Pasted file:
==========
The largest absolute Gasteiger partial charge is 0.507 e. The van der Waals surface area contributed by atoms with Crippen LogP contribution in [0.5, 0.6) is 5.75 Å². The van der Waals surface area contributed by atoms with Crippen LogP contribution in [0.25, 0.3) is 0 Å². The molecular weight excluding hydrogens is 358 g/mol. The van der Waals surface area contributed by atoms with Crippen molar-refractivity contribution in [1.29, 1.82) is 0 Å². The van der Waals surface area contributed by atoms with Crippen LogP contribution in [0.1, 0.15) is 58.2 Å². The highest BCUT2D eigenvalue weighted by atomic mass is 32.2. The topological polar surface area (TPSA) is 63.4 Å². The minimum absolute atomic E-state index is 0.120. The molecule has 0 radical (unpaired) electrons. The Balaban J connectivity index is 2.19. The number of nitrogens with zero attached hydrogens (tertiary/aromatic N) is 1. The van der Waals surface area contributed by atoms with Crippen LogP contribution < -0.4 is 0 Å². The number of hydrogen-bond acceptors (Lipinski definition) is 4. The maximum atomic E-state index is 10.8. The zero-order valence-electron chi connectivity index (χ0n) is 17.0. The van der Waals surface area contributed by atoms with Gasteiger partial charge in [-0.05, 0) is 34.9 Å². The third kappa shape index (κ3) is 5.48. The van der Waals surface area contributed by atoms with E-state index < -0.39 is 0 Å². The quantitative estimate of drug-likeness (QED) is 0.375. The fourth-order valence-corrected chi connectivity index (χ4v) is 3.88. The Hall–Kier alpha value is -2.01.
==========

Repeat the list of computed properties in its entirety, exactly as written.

The largest absolute Gasteiger partial charge is 0.507 e. The van der Waals surface area contributed by atoms with Crippen LogP contribution in [0.5, 0.6) is 5.75 Å². The van der Waals surface area contributed by atoms with Crippen LogP contribution in [0.25, 0.3) is 0 Å². The molecular weight excluding hydrogens is 358 g/mol. The van der Waals surface area contributed by atoms with Crippen molar-refractivity contribution in [1.29, 1.82) is 0 Å². The van der Waals surface area contributed by atoms with Crippen LogP contribution in [0.1, 0.15) is 58.2 Å². The highest BCUT2D eigenvalue weighted by atomic mass is 32.2. The topological polar surface area (TPSA) is 63.4 Å². The minimum absolute atomic E-state index is 0.120. The molecule has 0 radical (unpaired) electrons. The Balaban J connectivity index is 2.19. The number of nitrogens with zero attached hydrogens (tertiary/aromatic N) is 1. The van der Waals surface area contributed by atoms with Crippen LogP contribution < -0.4 is 0 Å². The number of hydrogen-bond acceptors (Lipinski definition) is 4. The maximum atomic E-state index is 10.8. The zero-order valence-electron chi connectivity index (χ0n) is 17.0. The van der Waals surface area contributed by atoms with Gasteiger partial charge in [-0.05, 0) is 34.9 Å². The third kappa shape index (κ3) is 5.48. The van der Waals surface area contributed by atoms with E-state index < -0.39 is 0 Å². The quantitative estimate of drug-likeness (QED) is 0.375. The fourth-order valence-corrected chi connectivity index (χ4v) is 3.88. The Hall–Kier alpha value is -2.01.